Cool, but what do I need to care about?
As you’ve probably noticed, Thor brings lore. Lots of lore. But to be honest, not all of it matters too much, so I’m only going to talk about the stuff that I think really matters and the things I never mentioned in the summary. I’m also going to do it in my favourite and laziest writing technique, point form! Here we go:
Hawkeye: Did you know there was another Avenger in this movie? Hawkey is an expert marksman who only uses bows and arrows. He shows up in this movie for one scene to aim at Thor, but not shoot anything at all. Just great stuff there.
Thor’s Asgardian friends: They are Volstagg (Gimli, but taller), Fandral (Zorro, but blonde), Hogun (has a cool mace), and Lady Sif (the best one). They all show up for the sequels and Sif will get some more character development then.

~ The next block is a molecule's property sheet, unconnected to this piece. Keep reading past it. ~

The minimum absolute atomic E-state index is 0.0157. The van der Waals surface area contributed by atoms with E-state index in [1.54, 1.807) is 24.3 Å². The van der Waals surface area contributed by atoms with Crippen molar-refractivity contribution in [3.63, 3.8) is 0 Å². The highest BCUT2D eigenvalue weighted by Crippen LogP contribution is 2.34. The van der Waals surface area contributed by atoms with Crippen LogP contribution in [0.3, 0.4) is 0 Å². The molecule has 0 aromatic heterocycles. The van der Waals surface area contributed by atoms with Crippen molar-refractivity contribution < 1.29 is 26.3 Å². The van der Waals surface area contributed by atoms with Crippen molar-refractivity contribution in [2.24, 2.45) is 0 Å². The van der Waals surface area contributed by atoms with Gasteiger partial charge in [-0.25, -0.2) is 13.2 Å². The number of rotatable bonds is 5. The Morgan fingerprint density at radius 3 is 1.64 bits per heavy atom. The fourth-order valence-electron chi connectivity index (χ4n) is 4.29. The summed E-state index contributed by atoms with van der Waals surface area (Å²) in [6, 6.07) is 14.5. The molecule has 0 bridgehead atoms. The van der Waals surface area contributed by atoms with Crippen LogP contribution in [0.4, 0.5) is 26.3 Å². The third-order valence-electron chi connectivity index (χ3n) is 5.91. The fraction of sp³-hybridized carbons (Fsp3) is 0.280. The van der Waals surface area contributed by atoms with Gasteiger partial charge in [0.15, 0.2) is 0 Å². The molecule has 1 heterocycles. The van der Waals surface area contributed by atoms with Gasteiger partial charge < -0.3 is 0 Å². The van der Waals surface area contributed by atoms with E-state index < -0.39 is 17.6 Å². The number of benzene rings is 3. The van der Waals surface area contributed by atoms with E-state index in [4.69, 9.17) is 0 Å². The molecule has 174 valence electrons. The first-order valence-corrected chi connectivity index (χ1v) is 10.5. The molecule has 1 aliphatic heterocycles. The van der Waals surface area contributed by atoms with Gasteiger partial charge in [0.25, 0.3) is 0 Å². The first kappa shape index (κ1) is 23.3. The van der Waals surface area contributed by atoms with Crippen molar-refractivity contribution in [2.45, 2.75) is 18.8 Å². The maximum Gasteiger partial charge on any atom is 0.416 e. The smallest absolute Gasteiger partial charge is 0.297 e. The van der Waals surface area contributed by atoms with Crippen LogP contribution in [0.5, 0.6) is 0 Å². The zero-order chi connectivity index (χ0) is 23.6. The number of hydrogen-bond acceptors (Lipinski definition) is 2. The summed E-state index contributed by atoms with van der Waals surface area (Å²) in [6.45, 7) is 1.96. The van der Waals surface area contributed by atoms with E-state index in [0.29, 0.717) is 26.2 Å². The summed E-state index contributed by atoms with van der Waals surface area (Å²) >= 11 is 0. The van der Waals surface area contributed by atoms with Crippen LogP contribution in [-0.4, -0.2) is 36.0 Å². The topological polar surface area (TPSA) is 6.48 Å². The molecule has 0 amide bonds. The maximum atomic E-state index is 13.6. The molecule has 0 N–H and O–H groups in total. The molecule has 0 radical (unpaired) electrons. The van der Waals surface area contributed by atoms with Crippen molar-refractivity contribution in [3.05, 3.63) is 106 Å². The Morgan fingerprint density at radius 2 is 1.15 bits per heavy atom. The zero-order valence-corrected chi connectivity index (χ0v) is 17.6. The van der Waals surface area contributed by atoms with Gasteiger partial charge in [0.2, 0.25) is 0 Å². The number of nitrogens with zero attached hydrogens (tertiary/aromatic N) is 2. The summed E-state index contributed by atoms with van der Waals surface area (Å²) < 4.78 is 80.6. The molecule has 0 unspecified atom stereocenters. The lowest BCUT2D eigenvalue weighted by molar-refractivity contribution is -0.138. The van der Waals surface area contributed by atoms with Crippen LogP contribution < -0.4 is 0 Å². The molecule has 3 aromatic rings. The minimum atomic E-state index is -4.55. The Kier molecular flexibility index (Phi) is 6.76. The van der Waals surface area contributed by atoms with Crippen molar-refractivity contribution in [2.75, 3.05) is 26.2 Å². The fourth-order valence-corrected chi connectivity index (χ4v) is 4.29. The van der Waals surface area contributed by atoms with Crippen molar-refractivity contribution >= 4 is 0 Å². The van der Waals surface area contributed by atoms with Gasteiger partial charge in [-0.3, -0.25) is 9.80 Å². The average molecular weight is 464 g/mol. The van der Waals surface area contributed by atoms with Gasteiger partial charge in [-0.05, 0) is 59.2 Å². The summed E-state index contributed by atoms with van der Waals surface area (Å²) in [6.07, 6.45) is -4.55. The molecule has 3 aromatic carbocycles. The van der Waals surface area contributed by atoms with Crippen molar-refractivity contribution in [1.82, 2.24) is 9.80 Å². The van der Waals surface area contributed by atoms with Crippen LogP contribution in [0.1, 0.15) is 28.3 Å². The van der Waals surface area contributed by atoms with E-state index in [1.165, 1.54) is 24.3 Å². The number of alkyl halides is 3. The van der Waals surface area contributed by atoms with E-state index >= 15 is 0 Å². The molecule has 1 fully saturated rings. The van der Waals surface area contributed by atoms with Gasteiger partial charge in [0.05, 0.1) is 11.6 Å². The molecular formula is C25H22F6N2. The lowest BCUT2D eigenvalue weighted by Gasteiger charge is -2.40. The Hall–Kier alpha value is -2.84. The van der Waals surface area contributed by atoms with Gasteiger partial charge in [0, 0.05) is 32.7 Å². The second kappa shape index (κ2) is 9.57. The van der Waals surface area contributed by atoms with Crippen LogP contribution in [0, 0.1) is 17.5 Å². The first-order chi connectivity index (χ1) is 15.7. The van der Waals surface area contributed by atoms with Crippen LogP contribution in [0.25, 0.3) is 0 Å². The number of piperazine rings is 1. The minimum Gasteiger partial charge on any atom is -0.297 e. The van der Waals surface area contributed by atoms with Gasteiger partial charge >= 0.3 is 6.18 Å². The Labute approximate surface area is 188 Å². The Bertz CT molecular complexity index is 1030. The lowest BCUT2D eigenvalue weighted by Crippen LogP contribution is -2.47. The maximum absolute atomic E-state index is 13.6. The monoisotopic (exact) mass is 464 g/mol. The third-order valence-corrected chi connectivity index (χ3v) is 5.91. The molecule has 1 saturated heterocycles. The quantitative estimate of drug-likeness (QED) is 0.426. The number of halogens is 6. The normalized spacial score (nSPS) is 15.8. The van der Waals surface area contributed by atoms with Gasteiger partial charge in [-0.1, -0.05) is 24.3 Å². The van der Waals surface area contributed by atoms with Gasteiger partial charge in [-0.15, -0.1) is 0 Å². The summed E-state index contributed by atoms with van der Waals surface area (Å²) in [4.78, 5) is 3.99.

Frigga: Thor and Loki’s mother. She’s great and will play a larger role in Thor 2, but that’s it.
Loki: Something I never mentioned about him is that he is actually a Frost Giant that Odin took from Jotunheim after he won the war in 965 AD. The feeling of betrayal he experiences once he finds out adds an extra level of depth to his character and has some influence on his future actions in films. He’s another major returning character and will be the main villain of the first Avengers.
Heimdall: He is the guardian and protector of the Bifrost. He has the ability to prevent/allow people to use the Bifrost to travel between realms, as well as the ability to physically sense the happenings of every soul in the Nine Realms. I never mentioned him before, but he is a very powerful character and he is important in every Thor film.
The Nine Realms: Oh boy. From time to time different characters will mention the Nine Realms. Basically, in the MCU, the Nine Realms are 9 different planets that specifically connected to each other. The realms are Asgard, Midgard (Earth’s realm), Jotunheim (Frost Giants), Muspelheim (Thor 3), Alfheim, Vanaheim (Thor 2 briefly), Niflheim (basically Hell), Svartalfheim (Thor 2), and Nidavellir (possibly in Avengers Infinity War!). The Bifrost will only allow travel between one of the Nine Realms.
Great! What did you think of the movie?